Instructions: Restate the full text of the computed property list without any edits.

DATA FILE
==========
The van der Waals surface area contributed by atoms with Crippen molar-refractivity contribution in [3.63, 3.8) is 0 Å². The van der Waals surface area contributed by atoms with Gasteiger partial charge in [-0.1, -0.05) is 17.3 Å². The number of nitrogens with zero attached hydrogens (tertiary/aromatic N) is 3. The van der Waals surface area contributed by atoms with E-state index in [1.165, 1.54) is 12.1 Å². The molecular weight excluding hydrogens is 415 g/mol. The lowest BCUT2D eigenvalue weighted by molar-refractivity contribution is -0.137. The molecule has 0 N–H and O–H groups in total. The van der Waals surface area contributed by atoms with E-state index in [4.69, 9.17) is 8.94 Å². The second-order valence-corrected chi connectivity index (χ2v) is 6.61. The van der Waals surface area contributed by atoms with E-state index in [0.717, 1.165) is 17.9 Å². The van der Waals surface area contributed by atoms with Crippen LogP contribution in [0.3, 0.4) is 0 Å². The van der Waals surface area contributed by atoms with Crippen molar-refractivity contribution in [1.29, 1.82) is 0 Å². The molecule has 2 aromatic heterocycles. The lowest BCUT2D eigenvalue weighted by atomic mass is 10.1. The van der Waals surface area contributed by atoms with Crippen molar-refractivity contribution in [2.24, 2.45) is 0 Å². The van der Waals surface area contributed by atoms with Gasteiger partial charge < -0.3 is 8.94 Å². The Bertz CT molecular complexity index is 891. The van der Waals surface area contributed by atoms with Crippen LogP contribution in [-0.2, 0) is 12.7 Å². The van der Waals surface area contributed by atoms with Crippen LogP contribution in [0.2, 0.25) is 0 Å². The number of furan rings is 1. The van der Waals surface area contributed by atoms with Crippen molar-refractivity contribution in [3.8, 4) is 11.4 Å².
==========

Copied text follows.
The van der Waals surface area contributed by atoms with Crippen molar-refractivity contribution in [3.63, 3.8) is 0 Å². The van der Waals surface area contributed by atoms with Gasteiger partial charge in [-0.1, -0.05) is 17.3 Å². The number of nitrogens with zero attached hydrogens (tertiary/aromatic N) is 3. The van der Waals surface area contributed by atoms with E-state index in [1.165, 1.54) is 12.1 Å². The molecular weight excluding hydrogens is 415 g/mol. The lowest BCUT2D eigenvalue weighted by molar-refractivity contribution is -0.137. The molecule has 0 N–H and O–H groups in total. The van der Waals surface area contributed by atoms with E-state index in [4.69, 9.17) is 8.94 Å². The second-order valence-corrected chi connectivity index (χ2v) is 6.61. The van der Waals surface area contributed by atoms with E-state index in [0.717, 1.165) is 17.9 Å². The van der Waals surface area contributed by atoms with Crippen LogP contribution in [0.3, 0.4) is 0 Å². The van der Waals surface area contributed by atoms with Crippen molar-refractivity contribution in [1.29, 1.82) is 0 Å². The molecule has 2 aromatic heterocycles. The lowest BCUT2D eigenvalue weighted by atomic mass is 10.1. The van der Waals surface area contributed by atoms with Crippen molar-refractivity contribution in [2.24, 2.45) is 0 Å². The van der Waals surface area contributed by atoms with Gasteiger partial charge < -0.3 is 8.94 Å². The Bertz CT molecular complexity index is 891. The van der Waals surface area contributed by atoms with Crippen LogP contribution in [-0.2, 0) is 12.7 Å². The van der Waals surface area contributed by atoms with Crippen LogP contribution in [0.2, 0.25) is 0 Å². The number of furan rings is 1. The van der Waals surface area contributed by atoms with Crippen molar-refractivity contribution in [3.8, 4) is 11.4 Å².